Friday, 19 June 2009

Too Good to be True



Gah, I agonised over whether to write this or not. But I was encouraged to by the subject himself, so here goes.

I mentioned the other day that I'd been reading - and enjoying - Bete de Jour; Intimate Adventures of an Ugly Man. I've been following the blog for ages, and this is the most engaging blog-turned-book I've read. He reveals details he only hinted at online, and I was dying to know the truth. The writing, as on the blog, is a delight. He's erudite, ascerbic, funny. He has a turn of phrase to love (for the entertainment) and hate (because you're jealous).

The blog is called Bete de Jour. The blogger uses the name Stan Cattermole, and claims to have a face like a bag of elbows. Having suffered all his life from the label "ugly" - not least at the hands of his parents - on the eve of his 30th birthday he made a decision. He was fat and flat-bound, had never experienced a loving relationship and was determined to put things right. So he started a blog, and to a large extent it worked. It brought him sex, recognition, friends, confidence and a book deal. The book itself is a moving, self-aware, honest account of the whole experience.

But... there's a problem. It's been doing my head in, and here it is: I don't believe Stan Cattermole exists.

At first I was too battered by emotion to think critically, but as soon as I did the doubts appeared. His parents, spectacularly inhuman bastards who never even smile at him, are two of the most two-dimensional characters I've seen in fiction, never mind real life. Of course there are hideous child-abusing monsters who ruin their own children's lives... but they're complex human beings, full of contradiction and confusion. Not these two. They get drunk, throw plates, watch sport and jump from one cliché to the next. And then... well, I won't spoil the book. But it has an everything's-all-right finale which is really hard to believe, on so many levels it's like a giant Scooby Doo sandwich, with layer upon layer of saccharine, cliché and poorly-researched lie.

There are many other less-than-believable aspects of the book. The neat narrative arc of the year he chose to blog. The fact that he moved from book deal to review copy in less than six months. The online sex encounter which, although hilarious and brilliantly written, has been done before, in similar shape, by online comedians. The porn-film rape which reads like an urban myth. The modern classical concert enhanced by a fire alarm, which is an urban myth. The way he lost his virginity.

The details of his family were apparently too raw to be blogged. But he describes how he wished his online readers would tease it out of him, craving their friendship and support. I emailed him after reading that part of the book - telling how, when I read the hints on his blog, I didn't push for more out of respect for his privacy. If only I'd known! I would have been there for him!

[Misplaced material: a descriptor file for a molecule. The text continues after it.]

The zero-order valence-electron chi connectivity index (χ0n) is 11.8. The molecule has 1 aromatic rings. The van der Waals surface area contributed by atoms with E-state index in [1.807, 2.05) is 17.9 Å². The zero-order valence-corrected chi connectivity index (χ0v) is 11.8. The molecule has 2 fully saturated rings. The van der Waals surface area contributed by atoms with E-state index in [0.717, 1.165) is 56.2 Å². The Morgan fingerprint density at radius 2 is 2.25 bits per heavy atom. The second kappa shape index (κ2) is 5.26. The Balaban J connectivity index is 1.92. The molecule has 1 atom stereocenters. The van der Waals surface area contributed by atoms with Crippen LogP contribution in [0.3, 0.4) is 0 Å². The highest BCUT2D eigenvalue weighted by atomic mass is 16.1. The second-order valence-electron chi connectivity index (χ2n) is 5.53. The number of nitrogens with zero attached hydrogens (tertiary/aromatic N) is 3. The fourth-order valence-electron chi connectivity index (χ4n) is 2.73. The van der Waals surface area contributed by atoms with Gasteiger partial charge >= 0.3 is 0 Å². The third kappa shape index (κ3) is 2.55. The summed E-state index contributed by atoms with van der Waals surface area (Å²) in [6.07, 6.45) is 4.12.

But as soon as I started doubting, the whole thing felt wrong. And the author is anonymous, so none of it is verifiable. Yes, he has a real-life friend with a blog of his own, but who's to say either of them exist?

I wasn't sure whether to write this review, because I might be wrong - in which case it could appear downright mean. And because... for a long time I believed in him. I had my doubts when he first published the porn-film encounter on his blog, but I pushed them to the back of my mind because I loved the idea of the tragic man with the massive heart. And the wit, and the intellect, and the great writing ability.

Does it matter? If it's not real, hasn't he just written a great novel? Didn't I enjoy reading it, and isn't that the point? Well, maybe. Sadly as a novelist he's got great writing style, but the plot... is a bag full of elbow-shaped clichés. And as a blog-reader who offered support and advice, I feel daft. Gullible. Cheated.

But for all its flaws, it's a great book and he is - in some senses at least - a brilliant writer. I hope Bete de Jour does well, and I hope this review - if it has any effect at all - will encourage more people to read it. As long as Stan refuses to confirm anything, the whole thing becomes a deliciously post-modern game: Read the blog, read the book, and decide for yourself if it's real.

16 comments:

La Bête said...

Hey, BS. Thanks for the review. Wrong or not, I don't think you're mean and I thank you for your time, and I especially thank you for labelling me 'a deliciously post-modern game'. That's lovely. Now I'm off to get myself ready for a date. I hope she's real!

x

Beleaguered Squirrel said...

Happy to please!

I hope she's real, too. In which case I definitely hope you're real, because I'd imagine dates with fictional characters are rather unsatisfying. ;)

Anonymous said...

It's utterly unimportant.

La Bête said...

Not to me.

Beleaguered Squirrel said...

@Anonymous: It makes a big difference to how most people would read the book / what impact it would have on them. And there are several readers of Bete's blog, who believe his story is real and give advice / support / general interaction accordingly, who would disagree with you. What you really mean is that it's utterly unimportant to you, which could probably be said - by someone, somewhere - about any issue on the planet.

Beleaguered Squirrel said...

I've been whiling away the time thinking of possible alternative scenarios to Stan being the person he says he is with the story he claims to have...